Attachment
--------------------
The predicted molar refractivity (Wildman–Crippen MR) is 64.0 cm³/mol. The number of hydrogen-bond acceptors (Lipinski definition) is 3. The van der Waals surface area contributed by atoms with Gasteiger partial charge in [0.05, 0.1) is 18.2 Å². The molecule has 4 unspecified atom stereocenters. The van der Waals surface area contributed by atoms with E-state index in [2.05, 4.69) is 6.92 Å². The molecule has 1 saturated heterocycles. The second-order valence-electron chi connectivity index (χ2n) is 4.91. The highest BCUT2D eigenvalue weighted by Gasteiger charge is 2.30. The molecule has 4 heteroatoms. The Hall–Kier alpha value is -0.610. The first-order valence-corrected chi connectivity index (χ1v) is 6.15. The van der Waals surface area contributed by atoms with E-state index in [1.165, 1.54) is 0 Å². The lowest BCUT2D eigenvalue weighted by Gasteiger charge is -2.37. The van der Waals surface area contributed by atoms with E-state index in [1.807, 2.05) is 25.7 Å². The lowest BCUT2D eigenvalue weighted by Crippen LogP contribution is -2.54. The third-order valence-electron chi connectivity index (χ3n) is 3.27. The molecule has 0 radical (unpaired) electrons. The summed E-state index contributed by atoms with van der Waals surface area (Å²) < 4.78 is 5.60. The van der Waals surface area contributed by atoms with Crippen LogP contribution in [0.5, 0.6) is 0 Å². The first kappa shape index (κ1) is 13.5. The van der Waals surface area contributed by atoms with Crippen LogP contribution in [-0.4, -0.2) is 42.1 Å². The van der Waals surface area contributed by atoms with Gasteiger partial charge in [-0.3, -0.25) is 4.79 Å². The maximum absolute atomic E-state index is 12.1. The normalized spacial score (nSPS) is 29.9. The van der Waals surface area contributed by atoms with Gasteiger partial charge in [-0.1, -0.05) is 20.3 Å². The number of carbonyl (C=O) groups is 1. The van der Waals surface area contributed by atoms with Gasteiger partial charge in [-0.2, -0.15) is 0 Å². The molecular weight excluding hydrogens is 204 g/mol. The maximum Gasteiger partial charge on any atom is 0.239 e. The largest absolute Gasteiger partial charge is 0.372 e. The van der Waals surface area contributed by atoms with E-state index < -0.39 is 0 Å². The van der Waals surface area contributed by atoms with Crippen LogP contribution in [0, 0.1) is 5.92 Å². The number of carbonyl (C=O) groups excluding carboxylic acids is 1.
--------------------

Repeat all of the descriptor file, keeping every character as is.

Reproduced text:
The predicted molar refractivity (Wildman–Crippen MR) is 64.0 cm³/mol. The number of hydrogen-bond acceptors (Lipinski definition) is 3. The van der Waals surface area contributed by atoms with Gasteiger partial charge in [0.05, 0.1) is 18.2 Å². The molecule has 4 unspecified atom stereocenters. The van der Waals surface area contributed by atoms with E-state index in [2.05, 4.69) is 6.92 Å². The molecule has 1 saturated heterocycles. The second-order valence-electron chi connectivity index (χ2n) is 4.91. The highest BCUT2D eigenvalue weighted by Gasteiger charge is 2.30. The molecule has 4 heteroatoms. The Hall–Kier alpha value is -0.610. The first-order valence-corrected chi connectivity index (χ1v) is 6.15. The van der Waals surface area contributed by atoms with E-state index in [1.165, 1.54) is 0 Å². The lowest BCUT2D eigenvalue weighted by Gasteiger charge is -2.37. The van der Waals surface area contributed by atoms with E-state index in [1.807, 2.05) is 25.7 Å². The lowest BCUT2D eigenvalue weighted by Crippen LogP contribution is -2.54. The third-order valence-electron chi connectivity index (χ3n) is 3.27. The molecule has 0 radical (unpaired) electrons. The summed E-state index contributed by atoms with van der Waals surface area (Å²) < 4.78 is 5.60. The van der Waals surface area contributed by atoms with Crippen LogP contribution in [0.5, 0.6) is 0 Å². The first kappa shape index (κ1) is 13.5. The van der Waals surface area contributed by atoms with Crippen LogP contribution in [-0.4, -0.2) is 42.1 Å². The van der Waals surface area contributed by atoms with Gasteiger partial charge in [-0.3, -0.25) is 4.79 Å². The maximum absolute atomic E-state index is 12.1. The normalized spacial score (nSPS) is 29.9. The van der Waals surface area contributed by atoms with Gasteiger partial charge in [-0.1, -0.05) is 20.3 Å². The number of carbonyl (C=O) groups is 1. The van der Waals surface area contributed by atoms with Gasteiger partial charge in [-0.2, -0.15) is 0 Å². The molecular weight excluding hydrogens is 204 g/mol. The maximum Gasteiger partial charge on any atom is 0.239 e. The largest absolute Gasteiger partial charge is 0.372 e. The van der Waals surface area contributed by atoms with E-state index < -0.39 is 0 Å². The van der Waals surface area contributed by atoms with Crippen LogP contribution in [0, 0.1) is 5.92 Å². The number of carbonyl (C=O) groups excluding carboxylic acids is 1.